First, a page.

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  1. #1
    Daruma is offline Senior Member
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    Even if you are ill, don't take more medicine than is necessary.

    Hello

    Even if you are ill, don't take more medicine than is necessary.
    Even if you are ill, don't take more medicine than necessary.
    Even if you are ill, don't take an unnecessary amount of medicine.


    Do these all sound grammatically good? I think that "..., don't take too much medicine" is an easier way of saying the same idea.

    Thank you.

  2. #2
    dragn is offline Member
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    Re: Even if you are ill, don't take more medicine than is necessary.

    Even if you are ill, don't take more medicine than is necessary.
    Even if you are ill, don't take more medicine than necessary.
    Even if you are ill, don't take an unnecessary amount of medicine.
    All these are OK and mean the same thing.

    However, be aware that saying "don't take too much medicine" may not necessarily suggest the exact same thing. If you "take too much medicine," the suggestion may be that you take an amount that not only is more than necessary, but an amount that is actually detrimental in some way. Saying "don't take more than necessary" doesn't necessarily suggest this. It's more like suggesting that there's no point in wasting medicine. The difference is subtle, but it's there.

    Hope this makes sense.

    Greg

  3. #3
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    Smile Re: Even if you are ill, don't take more medicine than is necessary.

    Quote Originally Posted by Daruma View Post
    Hello

    Even if you are ill, don't take more medicine than is necessary.
    Even if you are ill, don't take more medicine than necessary.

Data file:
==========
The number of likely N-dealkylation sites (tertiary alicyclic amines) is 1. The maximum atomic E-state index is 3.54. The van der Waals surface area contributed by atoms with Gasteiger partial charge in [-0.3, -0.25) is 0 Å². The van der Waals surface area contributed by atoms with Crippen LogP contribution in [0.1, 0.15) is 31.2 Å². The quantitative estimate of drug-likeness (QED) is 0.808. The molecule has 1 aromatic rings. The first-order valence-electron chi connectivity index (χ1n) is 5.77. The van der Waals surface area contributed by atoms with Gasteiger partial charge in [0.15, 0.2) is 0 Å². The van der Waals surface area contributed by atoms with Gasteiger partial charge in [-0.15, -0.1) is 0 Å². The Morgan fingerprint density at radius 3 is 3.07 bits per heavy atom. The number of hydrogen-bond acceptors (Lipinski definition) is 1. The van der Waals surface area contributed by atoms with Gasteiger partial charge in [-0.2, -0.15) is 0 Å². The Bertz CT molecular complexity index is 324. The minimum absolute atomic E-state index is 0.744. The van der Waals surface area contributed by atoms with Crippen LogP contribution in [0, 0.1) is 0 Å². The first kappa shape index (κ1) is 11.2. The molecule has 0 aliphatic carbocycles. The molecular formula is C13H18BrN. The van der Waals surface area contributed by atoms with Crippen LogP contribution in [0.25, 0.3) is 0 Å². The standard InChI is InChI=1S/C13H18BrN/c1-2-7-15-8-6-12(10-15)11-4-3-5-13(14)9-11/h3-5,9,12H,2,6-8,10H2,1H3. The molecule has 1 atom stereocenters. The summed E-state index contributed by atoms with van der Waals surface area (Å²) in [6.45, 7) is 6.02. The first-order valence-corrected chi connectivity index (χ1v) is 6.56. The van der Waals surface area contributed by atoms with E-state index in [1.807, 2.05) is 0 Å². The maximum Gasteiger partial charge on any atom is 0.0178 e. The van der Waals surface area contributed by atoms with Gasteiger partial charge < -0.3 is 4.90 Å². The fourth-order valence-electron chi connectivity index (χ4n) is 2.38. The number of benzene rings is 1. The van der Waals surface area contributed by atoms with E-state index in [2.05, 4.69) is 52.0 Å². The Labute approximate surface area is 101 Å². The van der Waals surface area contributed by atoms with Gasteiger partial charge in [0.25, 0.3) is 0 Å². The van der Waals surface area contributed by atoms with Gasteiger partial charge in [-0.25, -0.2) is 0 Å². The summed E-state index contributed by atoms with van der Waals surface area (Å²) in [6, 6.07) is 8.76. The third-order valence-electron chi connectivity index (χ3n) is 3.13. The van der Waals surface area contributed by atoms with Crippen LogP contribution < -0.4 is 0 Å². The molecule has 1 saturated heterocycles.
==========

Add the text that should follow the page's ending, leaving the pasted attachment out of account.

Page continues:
Even if you are ill, don't take an unnecessary amount of medicine.

    Do these all sound grammatically good? I think that "..., don't take too much medicine" is an easier way of saying the same idea.

    Thank you.
    Hello

    They don't sound correct. They are correct. They sound good, as well as natural. However, they would sound more natural, and logical, if you add one more word, and that word is "extremely". Using "extremely" gives more justification to the entire statement.

    Even if you are extremely ill, don't take more medicine than is necessary.
    Even if you are extremely ill, don't take more medicine than necessary.
    Even if you are extremely ill, don't take an unnecessary amount of medicine.

    Yes, there could be an easier or more efficient way to express the idea in your example sentences. However, sometimes this sort of notion is not relevant. Variations, and nuances, in the way we express an idea add meaning, feeling, personality, and dimension to our words. Now, for some reason, your question evoked this response. I hope you don't have a writing teacher who is instructing you to use as few words as possible. In business writing, and other types of writing perhaps, this is mostly advisable, but not in all writing. It depends on what your purpose in writing is as to whether or not focusing on brevity is practical.

    Here's a way to paraphrase your sentences. I think it adds a few more words, but the statement comes across stronger and comes across sounding more urgent.

    No matter how sick you are, don't take more than the prescribed dosage of your medication.

    On another note, I should say that when I talk about how something sounds, I'm talking about how familiar it sounds, how natural it sounds, and how usual or typical it might be - or might not be.

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